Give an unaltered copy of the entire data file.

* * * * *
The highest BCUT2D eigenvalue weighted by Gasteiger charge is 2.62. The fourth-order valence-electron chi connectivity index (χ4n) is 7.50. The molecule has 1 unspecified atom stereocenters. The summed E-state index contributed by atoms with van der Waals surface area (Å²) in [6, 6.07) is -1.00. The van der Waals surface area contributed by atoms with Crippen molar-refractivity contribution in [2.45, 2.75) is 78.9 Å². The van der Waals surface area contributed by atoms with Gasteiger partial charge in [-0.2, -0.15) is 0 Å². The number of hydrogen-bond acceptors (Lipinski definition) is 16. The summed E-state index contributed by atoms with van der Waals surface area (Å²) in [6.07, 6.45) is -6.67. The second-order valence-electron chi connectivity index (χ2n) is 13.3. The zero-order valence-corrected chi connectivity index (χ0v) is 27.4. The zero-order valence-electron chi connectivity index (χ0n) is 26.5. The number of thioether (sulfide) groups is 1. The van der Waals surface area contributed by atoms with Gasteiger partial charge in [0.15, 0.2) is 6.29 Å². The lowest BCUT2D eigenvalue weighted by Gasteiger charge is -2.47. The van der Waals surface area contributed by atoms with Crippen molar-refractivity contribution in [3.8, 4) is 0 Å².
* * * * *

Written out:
The highest BCUT2D eigenvalue weighted by Gasteiger charge is 2.62. The fourth-order valence-electron chi connectivity index (χ4n) is 7.50. The molecule has 1 unspecified atom stereocenters. The summed E-state index contributed by atoms with van der Waals surface area (Å²) in [6, 6.07) is -1.00. The van der Waals surface area contributed by atoms with Crippen molar-refractivity contribution in [2.45, 2.75) is 78.9 Å². The van der Waals surface area contributed by atoms with Gasteiger partial charge in [-0.2, -0.15) is 0 Å². The number of hydrogen-bond acceptors (Lipinski definition) is 16. The summed E-state index contributed by atoms with van der Waals surface area (Å²) in [6.07, 6.45) is -6.67. The second-order valence-electron chi connectivity index (χ2n) is 13.3. The zero-order valence-corrected chi connectivity index (χ0v) is 27.4. The zero-order valence-electron chi connectivity index (χ0n) is 26.5. The number of thioether (sulfide) groups is 1. The van der Waals surface area contributed by atoms with Gasteiger partial charge in [0.15, 0.2) is 6.29 Å². The lowest BCUT2D eigenvalue weighted by Gasteiger charge is -2.47. The van der Waals surface area contributed by atoms with Crippen molar-refractivity contribution in [3.8, 4) is 0 Å².